Board approves ambulance purchase
Published 11:05 am Monday, November 23, 2015
JACKSON – The Northampton Board of County Commissioners approved the purchase of vehicles for emergency services, approved tax appeals, and made changes to the zoning ordinance Monday afternoon.
Ron Storey, EMS director, said emergency services needed a new ambulance to keep the fleet up.
Northampton County Ambulance Service received three bids for the lease purchase of a 2016 Chevrolet G4500 ambulance from companies that had all previously conducted business with the county.
EMS selected the low bid for the project by Select Custom Apparatus for $138,094.
The commissioners voted unanimously to approve the purchase.
Storey also asked permission to purchase a vehicle capable of towing the county’s command and support trailer and that would also be capable of holding the medical and rehab equipment used for firefighter rehab and responding to EMS calls.
The department has been using a 2004 Ford Explorer, but it is no longer capable of getting the job done and has nearly 180,000 miles on it.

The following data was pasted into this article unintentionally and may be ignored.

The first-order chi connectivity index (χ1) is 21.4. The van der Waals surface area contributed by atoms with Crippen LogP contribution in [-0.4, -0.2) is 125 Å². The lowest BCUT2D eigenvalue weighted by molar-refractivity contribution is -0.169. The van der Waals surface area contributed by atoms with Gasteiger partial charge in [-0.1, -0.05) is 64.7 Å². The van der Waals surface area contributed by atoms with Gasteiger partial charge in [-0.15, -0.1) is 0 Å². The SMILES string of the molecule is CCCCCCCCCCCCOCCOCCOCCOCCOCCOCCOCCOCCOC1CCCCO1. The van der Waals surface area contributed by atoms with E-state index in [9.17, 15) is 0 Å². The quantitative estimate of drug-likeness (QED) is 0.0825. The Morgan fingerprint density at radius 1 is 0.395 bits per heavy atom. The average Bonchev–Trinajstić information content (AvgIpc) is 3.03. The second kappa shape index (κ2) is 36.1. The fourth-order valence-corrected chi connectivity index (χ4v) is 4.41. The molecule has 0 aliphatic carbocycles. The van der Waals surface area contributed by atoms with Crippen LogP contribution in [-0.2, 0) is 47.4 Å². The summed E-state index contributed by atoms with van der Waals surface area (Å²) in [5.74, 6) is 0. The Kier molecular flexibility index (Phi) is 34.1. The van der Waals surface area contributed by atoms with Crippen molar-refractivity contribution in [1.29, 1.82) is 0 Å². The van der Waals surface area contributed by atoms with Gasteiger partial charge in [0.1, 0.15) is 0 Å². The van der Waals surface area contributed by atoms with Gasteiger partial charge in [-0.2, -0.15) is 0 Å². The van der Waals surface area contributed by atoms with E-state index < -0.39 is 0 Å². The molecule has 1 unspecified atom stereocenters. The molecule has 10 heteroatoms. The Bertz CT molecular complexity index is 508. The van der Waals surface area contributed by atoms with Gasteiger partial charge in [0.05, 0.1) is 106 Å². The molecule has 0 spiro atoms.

Storey requested the lease purchase of a 2016 Ford F-350 Crew Cab ¾ ton, four-wheel drive truck with a service body and towing package.
White Motors of Roanoke Rapids agreed to sell the truck to Northampton County EMS for $38,572 at the state contract price.
The commissioners also unanimously approved the purchase.
Tax Administrator Cathy Allen then brought 15 ad valorem tax appeals totaling $2,484.71 for release.
The release could be granted by the commissions for one of three reasons: (1) tax imposed by clerical error, (2) an illegal tax, or (3) tax leveled for an illegal purpose.
The taxes appealed were for listing errors, so the commissioners granted all 15 appeals.
Allen also brought 27 property tax appeals on motor vehicles totaling $1,660.19.
The same three reasons applied for appeals. Some vehicles had been totaled, some sold, and some registered in another state.
The commissioners unanimously granted all 27 appeals.
William Flynn, the county’s planning and zoning director, brought nine amendments to the zoning ordinance.
Flynn said the staff-generated changes were being submitted “as housekeeping items to clean up some text or for purposes of adding new uses and modifying some of the uses currently allowed in some of the districts.”
After Flynn presented all nine zoning ordinance changes, the commissioners approved each on individually. All nine votes were unanimous.